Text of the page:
This makes them want to preemptively strike against everyone and everything else. To them, it is no longer stealing or inaction when they take more than they need or avoid pitching in when necessary. They are merely protecting themselves against inevitable future victimhood.
In addition, they gain a sort of metaphysical solipsism that has them see themselves as the object of the acts of the universe. If it rains, it was designed to rain on them; if there is a shortage, life has injured them.
From this outlook a malevolent individualism is born which says, essentially, “I will do whatever I want, and should not be judged for this, because nothing good will come to me otherwise.” All individualism (hubris) goes this way, or at least, individualism does not arise without this latent attitude.
Individualism takes the opposite form of goodness. It says that the world is bad and the only good is found in the individual. In other words, we retreat into our individual selves because we perceive that our surroundings are hostile.
Western people originally had a sense of the goodness to life. We studied our world, did what was sensible, and received benefits; these corresponded to a notion of a metaphysical goodness, or life reaching toward improvement, so that the best always won.
Somehow, we lost this, and life became — like a bourgeois job, filing your taxes, or making small talk at a party you did not want to go to — an obligation. In the hands of human control, what was once liberating and beautiful became repetitive and odious.
Initially, it seems, Lucifer felt more than slighted because he was not at the level of the Most High. Thus Hubris took root, and he decided to take this matter into his own hands, which resulted in him being cast from the all the wonderful goodness that God had given him. Having been punished in this manner, one might think that such a lovingly created being might have learned his lesson. Instead, however, this Hubris festered, and resulted in the nachash working diligently since time immemorial to taint the entire human race, because the shining one knew how much God loved humanity.
This is much like our society today. Based mostly on envy and Hubris, our society seeks with something like a fever to destroy all that is good because this goodness rises above the base nature that humanity has been inflicted with to take the easiest route in life. When those who believe in the old ways (common sense, decency, morality, spiritual goodness, self-reflection, self-reliance, self-awareness) succeed and change the world, then society seeks to tear them down. Identity politics (the ultimate example of Hubris and envy) sort people into angry, sensitive groups that cannot abide the success of those who maintain principle and honor.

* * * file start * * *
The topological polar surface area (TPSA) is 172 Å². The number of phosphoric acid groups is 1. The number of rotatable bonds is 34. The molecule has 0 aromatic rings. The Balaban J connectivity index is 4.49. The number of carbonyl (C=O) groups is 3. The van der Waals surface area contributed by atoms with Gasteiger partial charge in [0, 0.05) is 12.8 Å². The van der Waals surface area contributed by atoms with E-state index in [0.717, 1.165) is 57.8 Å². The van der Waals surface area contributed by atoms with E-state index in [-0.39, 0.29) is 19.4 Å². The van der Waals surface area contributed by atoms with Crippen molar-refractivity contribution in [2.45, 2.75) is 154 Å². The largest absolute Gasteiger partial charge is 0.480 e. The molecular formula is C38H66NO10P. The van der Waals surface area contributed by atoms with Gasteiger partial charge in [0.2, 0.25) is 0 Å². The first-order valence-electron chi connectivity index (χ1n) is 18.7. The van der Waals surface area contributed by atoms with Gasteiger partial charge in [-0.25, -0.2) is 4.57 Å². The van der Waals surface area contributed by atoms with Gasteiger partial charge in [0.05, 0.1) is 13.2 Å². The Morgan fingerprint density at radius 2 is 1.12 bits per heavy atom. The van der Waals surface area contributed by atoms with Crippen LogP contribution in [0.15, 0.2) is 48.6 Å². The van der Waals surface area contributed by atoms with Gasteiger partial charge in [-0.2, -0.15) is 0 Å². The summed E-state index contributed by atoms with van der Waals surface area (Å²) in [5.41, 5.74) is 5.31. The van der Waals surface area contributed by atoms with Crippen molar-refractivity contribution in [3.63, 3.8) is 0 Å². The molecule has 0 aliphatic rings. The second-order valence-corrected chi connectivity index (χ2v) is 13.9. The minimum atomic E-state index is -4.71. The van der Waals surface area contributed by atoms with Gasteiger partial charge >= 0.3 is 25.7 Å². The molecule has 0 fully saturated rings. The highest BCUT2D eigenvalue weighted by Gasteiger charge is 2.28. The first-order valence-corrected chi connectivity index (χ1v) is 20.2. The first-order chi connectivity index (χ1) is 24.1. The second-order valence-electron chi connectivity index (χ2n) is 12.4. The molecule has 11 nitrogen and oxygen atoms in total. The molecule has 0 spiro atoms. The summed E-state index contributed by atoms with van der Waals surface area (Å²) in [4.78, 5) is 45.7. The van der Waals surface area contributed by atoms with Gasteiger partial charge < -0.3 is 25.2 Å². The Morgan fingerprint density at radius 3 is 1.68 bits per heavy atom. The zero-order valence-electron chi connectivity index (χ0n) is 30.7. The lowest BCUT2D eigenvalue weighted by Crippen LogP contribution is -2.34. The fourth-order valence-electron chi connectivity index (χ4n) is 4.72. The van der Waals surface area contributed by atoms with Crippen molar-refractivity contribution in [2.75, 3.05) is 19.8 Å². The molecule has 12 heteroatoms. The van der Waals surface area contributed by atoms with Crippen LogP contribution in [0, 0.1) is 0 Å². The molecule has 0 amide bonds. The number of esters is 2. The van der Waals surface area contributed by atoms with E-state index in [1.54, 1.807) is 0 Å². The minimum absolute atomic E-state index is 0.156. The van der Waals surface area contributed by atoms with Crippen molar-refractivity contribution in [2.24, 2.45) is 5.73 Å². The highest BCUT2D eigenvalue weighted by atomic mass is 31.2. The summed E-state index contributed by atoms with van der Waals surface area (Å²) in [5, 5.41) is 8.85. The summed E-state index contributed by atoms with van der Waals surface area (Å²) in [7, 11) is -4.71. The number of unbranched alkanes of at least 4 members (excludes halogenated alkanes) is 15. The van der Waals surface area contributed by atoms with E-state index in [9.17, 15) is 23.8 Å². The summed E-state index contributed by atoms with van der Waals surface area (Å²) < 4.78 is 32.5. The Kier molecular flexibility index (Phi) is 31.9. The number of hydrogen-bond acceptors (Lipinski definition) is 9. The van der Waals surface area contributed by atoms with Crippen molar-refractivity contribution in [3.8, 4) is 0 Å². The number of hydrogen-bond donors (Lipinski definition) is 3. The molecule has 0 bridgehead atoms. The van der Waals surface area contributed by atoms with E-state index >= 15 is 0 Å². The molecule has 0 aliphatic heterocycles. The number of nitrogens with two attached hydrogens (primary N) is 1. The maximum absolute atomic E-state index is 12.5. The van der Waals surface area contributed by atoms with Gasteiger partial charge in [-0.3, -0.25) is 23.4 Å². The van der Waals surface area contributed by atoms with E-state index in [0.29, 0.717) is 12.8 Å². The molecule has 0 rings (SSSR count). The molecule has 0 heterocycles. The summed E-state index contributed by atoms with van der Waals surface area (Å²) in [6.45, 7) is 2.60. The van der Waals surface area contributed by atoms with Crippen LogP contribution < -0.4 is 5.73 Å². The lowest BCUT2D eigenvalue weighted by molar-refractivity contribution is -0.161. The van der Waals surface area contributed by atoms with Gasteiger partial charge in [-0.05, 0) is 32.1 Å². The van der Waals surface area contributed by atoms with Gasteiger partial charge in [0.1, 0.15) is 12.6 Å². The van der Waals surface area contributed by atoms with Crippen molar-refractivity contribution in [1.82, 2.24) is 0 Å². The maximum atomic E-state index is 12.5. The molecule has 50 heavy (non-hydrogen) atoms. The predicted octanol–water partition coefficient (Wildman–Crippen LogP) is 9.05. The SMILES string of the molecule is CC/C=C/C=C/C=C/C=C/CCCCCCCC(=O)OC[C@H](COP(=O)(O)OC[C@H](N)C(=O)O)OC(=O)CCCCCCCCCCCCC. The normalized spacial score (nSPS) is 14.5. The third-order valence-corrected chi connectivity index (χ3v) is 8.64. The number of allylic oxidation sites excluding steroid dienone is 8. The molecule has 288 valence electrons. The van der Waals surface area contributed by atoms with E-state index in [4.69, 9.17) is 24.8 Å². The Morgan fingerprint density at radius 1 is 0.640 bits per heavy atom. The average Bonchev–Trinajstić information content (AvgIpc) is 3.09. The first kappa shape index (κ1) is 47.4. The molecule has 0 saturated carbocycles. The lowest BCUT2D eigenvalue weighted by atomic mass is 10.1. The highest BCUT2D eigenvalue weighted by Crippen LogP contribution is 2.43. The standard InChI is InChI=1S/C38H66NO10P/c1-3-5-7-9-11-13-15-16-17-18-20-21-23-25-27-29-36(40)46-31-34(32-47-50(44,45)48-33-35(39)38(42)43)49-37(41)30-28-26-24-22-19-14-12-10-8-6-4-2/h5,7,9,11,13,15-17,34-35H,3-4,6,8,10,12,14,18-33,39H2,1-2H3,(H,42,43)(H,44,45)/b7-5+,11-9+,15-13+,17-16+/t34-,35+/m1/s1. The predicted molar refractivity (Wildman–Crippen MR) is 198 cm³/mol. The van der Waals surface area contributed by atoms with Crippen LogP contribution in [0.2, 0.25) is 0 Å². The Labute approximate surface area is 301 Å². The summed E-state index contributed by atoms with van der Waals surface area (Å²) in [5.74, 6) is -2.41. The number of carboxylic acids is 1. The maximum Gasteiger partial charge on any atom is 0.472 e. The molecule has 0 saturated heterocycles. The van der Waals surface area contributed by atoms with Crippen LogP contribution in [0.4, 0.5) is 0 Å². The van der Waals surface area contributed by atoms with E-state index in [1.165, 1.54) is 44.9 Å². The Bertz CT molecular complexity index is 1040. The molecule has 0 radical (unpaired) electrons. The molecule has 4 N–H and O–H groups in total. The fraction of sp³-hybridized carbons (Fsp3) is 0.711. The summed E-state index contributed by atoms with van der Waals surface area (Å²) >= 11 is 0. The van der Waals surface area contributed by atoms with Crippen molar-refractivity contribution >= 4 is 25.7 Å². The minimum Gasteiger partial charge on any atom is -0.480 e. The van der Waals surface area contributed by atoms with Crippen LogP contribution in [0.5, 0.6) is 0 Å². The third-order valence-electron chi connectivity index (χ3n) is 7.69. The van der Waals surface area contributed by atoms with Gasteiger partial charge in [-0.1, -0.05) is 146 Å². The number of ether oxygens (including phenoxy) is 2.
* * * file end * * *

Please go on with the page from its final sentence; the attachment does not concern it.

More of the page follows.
But this is only part of the problem.
Even those who do not subscribe to identity politics have succumbed in their own way to the beast system. While their core beliefs are good and decent, they still desire to have their ‘rights’. They desire the cake and believe they also have the right to eat it. The serpent has beguiled them as well. This unholy trinity (666) is far more aware and intelligent than the average human, and knows that simply fooling a few people is no goal. It has sought and succeeded in luring the vast majority of modern, first-world society into believing that humans deserve to have the things that they want simply because they walk upright and breathe. The same people who lament the corruption of our modernity willingly engage in the desires afforded them by this corrupt system, all the while believing that there is no cognitive dissonance in doing so. Mickey D’s Christianity (thanks, Brett, for that one) is a willing accomplice to the beast system. Gone is the reverence of spirituality and the understood holiness of the Most High and the Laws of the Universe. In the place of those things are material desires, entitlements, and shallow requests through ‘prayer’ to have more stuff. All the while, Mickey D’s Christianity trudges right along the path to doom.
What is the mark of the beast? While I am certain that there will be physical, technological marks that will determine who’s who in our future, the mark of the beast seems, in short, to be Hubris. Entitlement. Division. Envy.
It is a sad thing, when one realizes that humanity, just like the lesser gods, need only recognize and follow the Laws of the Universe that are in place in order to be like the God whose power they so desire. But abiding by laws requires self-awareness, discipline, and decency, and these are things that our beast system and its mark upon us have removed.
We have gained all we can possibly want, and lost everything that we need.